RALEIGH, N.C. (WNCN) — Wake County is shifting its strategies as demand drops for the COVID-19 vaccine.
About half the county is at least partially vaccinated as of Tuesday.
At first, the county’s goal was to vaccinate as many people as possible using mass vaccination clinics.
Now, the county is call its new efforts “Vaccinate Wake 2.0” and taking the vaccine to where it is needed most and administered the least.
As part of the new efforts, mass vaccination clinics will soon be a thing of the past in Wake County.
The ones at PNC Arena and the county’s Commons Building will be the first to go this month.
“I think that’s what COVID’s really taught us is we can have great outcomes when we go and take care into these communities and provide for them,” said Ryan Jury, mass vaccination branch director for Wake County.
The state released a map that shows areas with high vulnerability to COVID-19 and low rates of vaccinations.
Wake County Public Health is creating teams and training community members to send to those places.
“I think what we’re really learning now is even though there’s a group of individuals who live in a ZIP code, there are still pockets of communities and different groups that haven’t been able to get the vaccine in the way we hoped,” said Jury.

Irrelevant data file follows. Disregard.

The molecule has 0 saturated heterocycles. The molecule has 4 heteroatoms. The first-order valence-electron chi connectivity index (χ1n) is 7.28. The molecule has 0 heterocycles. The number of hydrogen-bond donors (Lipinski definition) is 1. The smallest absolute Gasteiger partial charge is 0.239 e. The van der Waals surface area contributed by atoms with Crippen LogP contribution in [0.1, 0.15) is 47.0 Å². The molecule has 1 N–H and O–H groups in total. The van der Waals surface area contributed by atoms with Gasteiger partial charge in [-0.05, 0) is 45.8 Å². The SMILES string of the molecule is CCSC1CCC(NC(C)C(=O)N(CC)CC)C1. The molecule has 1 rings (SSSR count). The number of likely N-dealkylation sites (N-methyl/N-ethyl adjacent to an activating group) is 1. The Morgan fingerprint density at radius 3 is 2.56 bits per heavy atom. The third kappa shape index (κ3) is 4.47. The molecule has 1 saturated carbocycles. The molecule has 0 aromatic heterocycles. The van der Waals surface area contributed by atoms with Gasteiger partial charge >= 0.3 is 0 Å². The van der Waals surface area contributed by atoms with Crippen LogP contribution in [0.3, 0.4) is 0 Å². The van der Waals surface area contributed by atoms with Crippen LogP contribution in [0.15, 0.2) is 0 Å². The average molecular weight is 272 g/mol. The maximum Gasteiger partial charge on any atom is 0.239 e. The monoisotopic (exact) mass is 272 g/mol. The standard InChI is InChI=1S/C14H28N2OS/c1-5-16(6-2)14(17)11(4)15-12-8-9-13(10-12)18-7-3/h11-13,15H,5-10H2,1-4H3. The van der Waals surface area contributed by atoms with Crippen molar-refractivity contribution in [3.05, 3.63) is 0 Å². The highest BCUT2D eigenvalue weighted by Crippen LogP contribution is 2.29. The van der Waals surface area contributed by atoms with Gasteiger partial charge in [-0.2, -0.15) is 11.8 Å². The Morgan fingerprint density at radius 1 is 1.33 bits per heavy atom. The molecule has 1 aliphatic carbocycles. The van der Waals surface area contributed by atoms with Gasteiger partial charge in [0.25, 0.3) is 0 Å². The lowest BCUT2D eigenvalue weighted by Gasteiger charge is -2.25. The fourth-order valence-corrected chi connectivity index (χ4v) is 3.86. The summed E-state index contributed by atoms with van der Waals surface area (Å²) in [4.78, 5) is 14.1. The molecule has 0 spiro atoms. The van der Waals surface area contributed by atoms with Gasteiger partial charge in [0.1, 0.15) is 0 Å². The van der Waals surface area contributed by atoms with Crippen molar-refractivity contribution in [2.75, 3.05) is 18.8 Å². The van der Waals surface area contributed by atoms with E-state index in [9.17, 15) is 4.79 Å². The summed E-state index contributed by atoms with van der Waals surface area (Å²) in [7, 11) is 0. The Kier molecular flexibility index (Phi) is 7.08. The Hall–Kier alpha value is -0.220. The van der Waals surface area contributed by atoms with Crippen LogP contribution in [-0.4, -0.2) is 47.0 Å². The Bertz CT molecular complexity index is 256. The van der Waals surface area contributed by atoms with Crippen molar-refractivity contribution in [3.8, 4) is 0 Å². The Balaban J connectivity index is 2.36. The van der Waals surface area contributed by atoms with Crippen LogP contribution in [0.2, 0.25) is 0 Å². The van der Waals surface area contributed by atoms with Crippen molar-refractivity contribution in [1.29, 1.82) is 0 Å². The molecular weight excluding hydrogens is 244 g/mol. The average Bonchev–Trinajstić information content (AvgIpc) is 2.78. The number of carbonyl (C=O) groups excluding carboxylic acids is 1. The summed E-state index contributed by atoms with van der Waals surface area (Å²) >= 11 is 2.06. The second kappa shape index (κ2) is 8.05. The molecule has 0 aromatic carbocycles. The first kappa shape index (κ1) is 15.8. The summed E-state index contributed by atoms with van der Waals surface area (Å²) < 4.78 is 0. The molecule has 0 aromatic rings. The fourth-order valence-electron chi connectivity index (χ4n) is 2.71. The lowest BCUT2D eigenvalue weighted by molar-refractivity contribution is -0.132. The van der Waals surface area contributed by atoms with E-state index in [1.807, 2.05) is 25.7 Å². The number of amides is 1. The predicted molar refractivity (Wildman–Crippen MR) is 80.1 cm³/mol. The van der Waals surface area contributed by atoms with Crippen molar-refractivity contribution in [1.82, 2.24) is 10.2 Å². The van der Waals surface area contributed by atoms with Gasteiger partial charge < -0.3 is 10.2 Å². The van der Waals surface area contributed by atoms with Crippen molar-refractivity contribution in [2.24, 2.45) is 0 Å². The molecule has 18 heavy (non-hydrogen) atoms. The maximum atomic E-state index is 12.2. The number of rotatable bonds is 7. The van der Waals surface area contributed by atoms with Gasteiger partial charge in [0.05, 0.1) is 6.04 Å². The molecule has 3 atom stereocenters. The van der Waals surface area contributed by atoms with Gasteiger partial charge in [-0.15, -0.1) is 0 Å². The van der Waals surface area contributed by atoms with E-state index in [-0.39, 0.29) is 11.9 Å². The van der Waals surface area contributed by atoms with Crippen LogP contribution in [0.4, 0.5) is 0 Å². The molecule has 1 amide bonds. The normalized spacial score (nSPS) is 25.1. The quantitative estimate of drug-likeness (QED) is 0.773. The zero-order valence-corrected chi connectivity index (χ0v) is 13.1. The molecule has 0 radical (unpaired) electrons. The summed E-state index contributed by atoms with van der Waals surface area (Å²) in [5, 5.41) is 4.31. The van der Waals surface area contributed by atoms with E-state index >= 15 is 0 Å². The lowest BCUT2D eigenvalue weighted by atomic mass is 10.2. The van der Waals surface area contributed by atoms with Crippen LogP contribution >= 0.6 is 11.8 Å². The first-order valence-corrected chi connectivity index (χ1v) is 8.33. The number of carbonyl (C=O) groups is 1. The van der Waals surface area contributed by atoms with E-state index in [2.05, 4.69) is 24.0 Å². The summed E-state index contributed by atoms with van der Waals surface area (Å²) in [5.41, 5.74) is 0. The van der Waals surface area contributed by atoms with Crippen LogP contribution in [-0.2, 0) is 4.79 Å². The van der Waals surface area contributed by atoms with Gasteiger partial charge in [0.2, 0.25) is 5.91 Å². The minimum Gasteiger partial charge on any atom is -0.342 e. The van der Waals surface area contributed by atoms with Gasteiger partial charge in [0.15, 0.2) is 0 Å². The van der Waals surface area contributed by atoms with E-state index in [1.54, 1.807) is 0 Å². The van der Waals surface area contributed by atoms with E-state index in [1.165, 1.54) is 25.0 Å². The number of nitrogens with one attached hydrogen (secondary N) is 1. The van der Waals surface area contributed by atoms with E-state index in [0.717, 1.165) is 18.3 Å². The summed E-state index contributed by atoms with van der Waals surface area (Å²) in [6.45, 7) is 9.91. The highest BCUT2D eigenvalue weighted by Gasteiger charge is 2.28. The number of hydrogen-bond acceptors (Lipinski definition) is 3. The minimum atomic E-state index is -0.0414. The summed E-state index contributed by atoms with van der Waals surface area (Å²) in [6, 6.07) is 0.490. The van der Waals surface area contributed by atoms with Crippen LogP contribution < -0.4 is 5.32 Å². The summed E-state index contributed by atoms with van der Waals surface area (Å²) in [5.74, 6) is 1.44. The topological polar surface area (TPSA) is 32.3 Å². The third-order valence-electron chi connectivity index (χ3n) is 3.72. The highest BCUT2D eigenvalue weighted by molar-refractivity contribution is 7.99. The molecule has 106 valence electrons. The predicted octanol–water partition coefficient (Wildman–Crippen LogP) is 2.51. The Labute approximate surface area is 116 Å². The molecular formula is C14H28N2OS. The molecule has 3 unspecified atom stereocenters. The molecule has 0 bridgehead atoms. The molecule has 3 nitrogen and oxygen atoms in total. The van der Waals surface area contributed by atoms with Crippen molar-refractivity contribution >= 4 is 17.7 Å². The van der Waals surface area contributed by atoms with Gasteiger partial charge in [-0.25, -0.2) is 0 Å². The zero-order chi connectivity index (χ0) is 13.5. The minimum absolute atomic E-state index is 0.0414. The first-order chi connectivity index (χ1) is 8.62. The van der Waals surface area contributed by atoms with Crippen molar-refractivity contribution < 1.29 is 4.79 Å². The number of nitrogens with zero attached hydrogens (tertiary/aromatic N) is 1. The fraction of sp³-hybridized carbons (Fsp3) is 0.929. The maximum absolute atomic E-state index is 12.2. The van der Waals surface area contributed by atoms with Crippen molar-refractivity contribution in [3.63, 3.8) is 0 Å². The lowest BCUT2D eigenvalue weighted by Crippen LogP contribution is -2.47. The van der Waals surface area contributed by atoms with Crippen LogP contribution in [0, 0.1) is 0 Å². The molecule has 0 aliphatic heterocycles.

They are putting regional vaccine sites around the county and simplified their online appointment system.
“A big thing happening for us is really the outreach happening prior to events, really getting into the community, canvassing, knocking on doors,” said Jury.
They are ramping up mobile clinics and pop-up vaccine events, like the recent one at Trophy Brewing.
“You can go to your favorite brewery and get refreshments and get vaccinated, that’s unbelievable,” said Commissioner Vickie Adamson, vice-chair of Wake County Commission.
Similar to other counties, Wake is seeing a drop in demand.
They’re going to keep looking at the data to see what areas are lacking and make sure the vaccine will be accessible for the long run.
“I really think this is the moment for transformation,” said Dr. James West, commissioner with Wake County.
Wake County health leaders said the county is on track to surpass the state’s goal of having two-thirds of the population vaccinated.
They expect to reach two-thirds vaccinated by June 1.
However, they’d like to see closer to 80 to 90 percent vaccinated, especially with those 50 years and older.